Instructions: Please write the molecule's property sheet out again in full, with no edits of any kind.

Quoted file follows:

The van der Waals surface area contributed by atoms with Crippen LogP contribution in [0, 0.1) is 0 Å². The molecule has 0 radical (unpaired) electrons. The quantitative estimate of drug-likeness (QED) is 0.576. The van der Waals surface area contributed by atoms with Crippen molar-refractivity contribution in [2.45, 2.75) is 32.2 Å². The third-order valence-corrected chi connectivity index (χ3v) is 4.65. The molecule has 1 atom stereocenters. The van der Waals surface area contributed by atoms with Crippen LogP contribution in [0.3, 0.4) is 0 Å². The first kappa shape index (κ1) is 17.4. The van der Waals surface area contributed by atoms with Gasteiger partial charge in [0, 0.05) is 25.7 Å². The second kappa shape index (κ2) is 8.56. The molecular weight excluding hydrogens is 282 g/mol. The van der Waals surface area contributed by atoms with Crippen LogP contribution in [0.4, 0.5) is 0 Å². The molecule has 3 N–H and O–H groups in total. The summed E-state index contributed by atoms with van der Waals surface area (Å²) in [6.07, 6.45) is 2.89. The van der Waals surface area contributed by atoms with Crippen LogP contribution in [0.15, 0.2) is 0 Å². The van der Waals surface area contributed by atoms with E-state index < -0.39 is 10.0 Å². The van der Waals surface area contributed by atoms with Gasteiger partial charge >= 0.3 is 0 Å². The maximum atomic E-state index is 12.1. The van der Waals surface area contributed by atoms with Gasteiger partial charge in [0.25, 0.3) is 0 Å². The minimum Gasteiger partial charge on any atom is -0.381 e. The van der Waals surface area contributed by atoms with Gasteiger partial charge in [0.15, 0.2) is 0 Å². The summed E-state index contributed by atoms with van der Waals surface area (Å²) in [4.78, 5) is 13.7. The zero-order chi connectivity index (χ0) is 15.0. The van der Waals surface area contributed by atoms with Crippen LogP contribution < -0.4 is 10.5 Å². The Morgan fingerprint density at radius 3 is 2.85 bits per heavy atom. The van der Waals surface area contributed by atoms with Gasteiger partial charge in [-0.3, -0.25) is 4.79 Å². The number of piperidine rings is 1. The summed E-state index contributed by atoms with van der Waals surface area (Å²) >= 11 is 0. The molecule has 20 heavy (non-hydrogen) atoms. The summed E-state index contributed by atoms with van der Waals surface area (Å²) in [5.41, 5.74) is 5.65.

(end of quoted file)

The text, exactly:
The van der Waals surface area contributed by atoms with Crippen LogP contribution in [0, 0.1) is 0 Å². The molecule has 0 radical (unpaired) electrons. The quantitative estimate of drug-likeness (QED) is 0.576. The van der Waals surface area contributed by atoms with Crippen molar-refractivity contribution in [2.45, 2.75) is 32.2 Å². The third-order valence-corrected chi connectivity index (χ3v) is 4.65. The molecule has 1 atom stereocenters. The van der Waals surface area contributed by atoms with Crippen LogP contribution in [0.3, 0.4) is 0 Å². The first kappa shape index (κ1) is 17.4. The van der Waals surface area contributed by atoms with Gasteiger partial charge in [0, 0.05) is 25.7 Å². The second kappa shape index (κ2) is 8.56. The molecular weight excluding hydrogens is 282 g/mol. The van der Waals surface area contributed by atoms with Crippen LogP contribution in [0.4, 0.5) is 0 Å². The molecule has 3 N–H and O–H groups in total. The summed E-state index contributed by atoms with van der Waals surface area (Å²) in [6.07, 6.45) is 2.89. The van der Waals surface area contributed by atoms with Crippen LogP contribution in [0.15, 0.2) is 0 Å². The van der Waals surface area contributed by atoms with E-state index < -0.39 is 10.0 Å². The van der Waals surface area contributed by atoms with Gasteiger partial charge >= 0.3 is 0 Å². The maximum atomic E-state index is 12.1. The van der Waals surface area contributed by atoms with Gasteiger partial charge in [0.25, 0.3) is 0 Å². The minimum Gasteiger partial charge on any atom is -0.381 e. The van der Waals surface area contributed by atoms with Gasteiger partial charge in [0.15, 0.2) is 0 Å². The summed E-state index contributed by atoms with van der Waals surface area (Å²) in [4.78, 5) is 13.7. The zero-order chi connectivity index (χ0) is 15.0. The van der Waals surface area contributed by atoms with Crippen LogP contribution < -0.4 is 10.5 Å². The Morgan fingerprint density at radius 3 is 2.85 bits per heavy atom. The van der Waals surface area contributed by atoms with Gasteiger partial charge in [-0.3, -0.25) is 4.79 Å². The number of piperidine rings is 1. The summed E-state index contributed by atoms with van der Waals surface area (Å²) >= 11 is 0. The molecule has 20 heavy (non-hydrogen) atoms. The summed E-state index contributed by atoms with van der Waals surface area (Å²) in [5.41, 5.74) is 5.65.